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Piatok, 21. januára 2022
České Budějovice (history)
Dátum pridania: 26.05.2003 Oznámkuj: 12345
Autor referátu: Stromek
Jazyk: Angličtina Počet slov: 1 534
Referát vhodný pre: Stredná odborná škola Počet A4: 5.5
Priemerná známka: 2.95 Rýchle čítanie: 9m 10s
Pomalé čítanie: 13m 45s
History and presence of the town České Budějovice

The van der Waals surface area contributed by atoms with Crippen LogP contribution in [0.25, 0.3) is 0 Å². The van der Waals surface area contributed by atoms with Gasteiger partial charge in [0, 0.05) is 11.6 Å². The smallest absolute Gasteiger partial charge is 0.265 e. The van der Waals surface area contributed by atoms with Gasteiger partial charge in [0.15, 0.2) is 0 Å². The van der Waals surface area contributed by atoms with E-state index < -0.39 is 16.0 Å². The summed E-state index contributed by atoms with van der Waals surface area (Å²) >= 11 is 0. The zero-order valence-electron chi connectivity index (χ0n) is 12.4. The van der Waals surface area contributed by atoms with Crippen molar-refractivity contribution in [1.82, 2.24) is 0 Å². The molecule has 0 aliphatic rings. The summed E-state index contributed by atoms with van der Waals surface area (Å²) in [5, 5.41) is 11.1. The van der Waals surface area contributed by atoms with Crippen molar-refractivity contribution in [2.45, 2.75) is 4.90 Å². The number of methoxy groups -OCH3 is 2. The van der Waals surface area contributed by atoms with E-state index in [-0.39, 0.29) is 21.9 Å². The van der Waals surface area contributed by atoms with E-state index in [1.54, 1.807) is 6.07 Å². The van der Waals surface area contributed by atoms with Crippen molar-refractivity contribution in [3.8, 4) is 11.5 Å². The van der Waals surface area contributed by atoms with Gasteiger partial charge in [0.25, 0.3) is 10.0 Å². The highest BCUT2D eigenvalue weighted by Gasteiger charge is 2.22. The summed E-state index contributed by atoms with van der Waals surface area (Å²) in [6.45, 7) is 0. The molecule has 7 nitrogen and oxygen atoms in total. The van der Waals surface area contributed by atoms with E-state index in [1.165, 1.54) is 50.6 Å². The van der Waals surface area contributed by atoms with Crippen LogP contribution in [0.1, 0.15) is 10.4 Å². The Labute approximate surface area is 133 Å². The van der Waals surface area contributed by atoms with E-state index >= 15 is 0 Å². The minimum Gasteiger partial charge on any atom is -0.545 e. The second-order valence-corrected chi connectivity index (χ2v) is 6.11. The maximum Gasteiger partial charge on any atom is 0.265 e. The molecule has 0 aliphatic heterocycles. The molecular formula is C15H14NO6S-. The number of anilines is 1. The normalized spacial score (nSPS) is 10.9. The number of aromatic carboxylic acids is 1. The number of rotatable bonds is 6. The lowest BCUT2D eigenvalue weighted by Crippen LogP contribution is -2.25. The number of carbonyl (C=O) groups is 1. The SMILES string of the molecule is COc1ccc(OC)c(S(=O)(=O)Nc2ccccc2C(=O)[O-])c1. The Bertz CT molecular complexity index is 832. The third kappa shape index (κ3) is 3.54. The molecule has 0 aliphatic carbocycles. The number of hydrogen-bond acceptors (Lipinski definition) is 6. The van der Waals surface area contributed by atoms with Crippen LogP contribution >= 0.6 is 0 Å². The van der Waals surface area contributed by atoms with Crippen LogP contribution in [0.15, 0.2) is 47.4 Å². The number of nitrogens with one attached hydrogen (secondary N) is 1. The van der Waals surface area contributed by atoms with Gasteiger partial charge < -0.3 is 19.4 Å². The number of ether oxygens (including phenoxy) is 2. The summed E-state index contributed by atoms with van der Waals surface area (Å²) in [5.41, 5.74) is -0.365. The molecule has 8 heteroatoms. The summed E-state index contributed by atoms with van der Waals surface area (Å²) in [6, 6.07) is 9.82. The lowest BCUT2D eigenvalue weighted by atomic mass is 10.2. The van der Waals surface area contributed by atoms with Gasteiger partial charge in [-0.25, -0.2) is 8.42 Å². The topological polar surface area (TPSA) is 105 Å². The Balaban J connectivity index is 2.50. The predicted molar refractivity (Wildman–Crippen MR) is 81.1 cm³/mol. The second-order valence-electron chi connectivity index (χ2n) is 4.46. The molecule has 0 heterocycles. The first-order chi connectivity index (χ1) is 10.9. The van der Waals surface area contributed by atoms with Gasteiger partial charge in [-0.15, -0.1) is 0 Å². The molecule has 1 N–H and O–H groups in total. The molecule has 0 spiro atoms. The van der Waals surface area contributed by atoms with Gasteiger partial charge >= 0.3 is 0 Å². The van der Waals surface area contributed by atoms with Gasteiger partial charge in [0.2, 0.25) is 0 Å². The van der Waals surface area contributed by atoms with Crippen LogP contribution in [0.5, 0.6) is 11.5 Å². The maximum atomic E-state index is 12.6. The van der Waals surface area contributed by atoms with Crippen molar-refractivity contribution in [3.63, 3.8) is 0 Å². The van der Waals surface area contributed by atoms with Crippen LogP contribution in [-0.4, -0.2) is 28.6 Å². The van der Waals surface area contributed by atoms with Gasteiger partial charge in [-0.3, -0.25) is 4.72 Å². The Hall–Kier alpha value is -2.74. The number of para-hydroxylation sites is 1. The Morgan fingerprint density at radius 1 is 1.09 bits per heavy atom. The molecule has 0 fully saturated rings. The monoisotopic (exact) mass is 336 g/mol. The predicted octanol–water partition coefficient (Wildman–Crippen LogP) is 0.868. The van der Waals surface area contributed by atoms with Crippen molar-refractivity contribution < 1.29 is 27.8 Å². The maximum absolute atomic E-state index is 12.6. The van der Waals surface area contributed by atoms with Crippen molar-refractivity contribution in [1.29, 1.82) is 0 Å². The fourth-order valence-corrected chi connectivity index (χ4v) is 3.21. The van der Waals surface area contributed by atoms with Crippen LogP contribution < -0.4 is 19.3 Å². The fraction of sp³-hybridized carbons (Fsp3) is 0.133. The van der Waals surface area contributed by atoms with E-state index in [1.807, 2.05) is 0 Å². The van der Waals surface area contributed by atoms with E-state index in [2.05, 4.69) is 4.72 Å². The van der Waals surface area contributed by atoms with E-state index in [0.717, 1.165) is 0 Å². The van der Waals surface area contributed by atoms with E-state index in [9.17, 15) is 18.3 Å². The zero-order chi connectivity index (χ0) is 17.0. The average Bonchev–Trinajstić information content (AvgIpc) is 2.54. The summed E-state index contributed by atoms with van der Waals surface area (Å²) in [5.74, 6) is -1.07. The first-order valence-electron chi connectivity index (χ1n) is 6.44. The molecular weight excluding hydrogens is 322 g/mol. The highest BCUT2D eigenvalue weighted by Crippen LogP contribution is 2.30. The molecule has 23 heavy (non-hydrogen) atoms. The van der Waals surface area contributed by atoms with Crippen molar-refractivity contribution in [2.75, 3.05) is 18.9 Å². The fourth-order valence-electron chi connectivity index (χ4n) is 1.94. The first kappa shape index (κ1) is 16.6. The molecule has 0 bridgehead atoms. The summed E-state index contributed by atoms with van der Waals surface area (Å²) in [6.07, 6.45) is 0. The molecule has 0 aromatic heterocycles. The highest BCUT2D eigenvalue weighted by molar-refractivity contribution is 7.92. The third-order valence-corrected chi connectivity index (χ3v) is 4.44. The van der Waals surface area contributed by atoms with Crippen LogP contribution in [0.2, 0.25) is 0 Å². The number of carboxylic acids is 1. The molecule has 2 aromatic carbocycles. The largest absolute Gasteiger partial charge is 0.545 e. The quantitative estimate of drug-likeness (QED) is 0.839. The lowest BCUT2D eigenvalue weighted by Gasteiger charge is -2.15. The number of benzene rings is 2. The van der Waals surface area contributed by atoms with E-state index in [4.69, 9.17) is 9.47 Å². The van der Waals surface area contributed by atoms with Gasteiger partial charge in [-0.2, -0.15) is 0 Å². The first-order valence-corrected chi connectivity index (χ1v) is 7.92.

The confluence of the big South Bohemian Vltava and Malše rivers was chosen by the Czech king Přemysl Otakar II in 1265 with a view to establishing the town of České Budějovice and thus to strengthen his powerful position in South Bohemia. The regular ground plan of the newly established royal town, whose centre is formed by an extensive quadrate square, is among the top works of medieval urbanism. The town grew economically due to the king's favour and a favourable position on distance commercial routes. Bohemian kings paid for the fidelity to the Royal crown to the citizens of České Budějovice by awarding numerous privileges ensuring economic prosperity. As early as the turn of the 13th and the 14th centuries two magnificent cathedrals were completed and solid walls surrounded the town. In the course of the turbulent 15th century the catholically oriented town of České Budějovice represented a firm support against the Hussite movement. Žižka himself estimated well the solid character of the fortifications and did not even try to capture the town. With its 4,000 inhabitants the medieval town of České Budějovice was among the largest and most important towns of the Bohemian Kingdom. Nevertheless, it remained a town closed in the ring of the walls with several scattered agricultural estates and gardens in the suburbs. The 16th century brought an unprecedented growth of the town and considerable profits flowing to the municipality particularly from silver mining in the surrounding mines as well as from beer brewing, pond economy and trade with salt. The accumulated means were used by the community, among others, for an ostentatious presentation: a new town hall was built, the walls were rebuilt and the town council decided to erect a high tower, which is currently called "Black Tower". České Budějovice thus took on a charming Renaissance face. In 1569 a mint was established here processing silver mined in the fields around the present Rudolfov. During the course of the Estate Uprising and the subsequent Thirty Years' War České Budějovice remained once more again at the Emperor's part and resisted attacks of the Estate Army. The modern fortification made the town a strategically important fortress where during the war in the 1630s provincial officers moved several times; the local church was temporarily hiding the Bohemian crown jewels.
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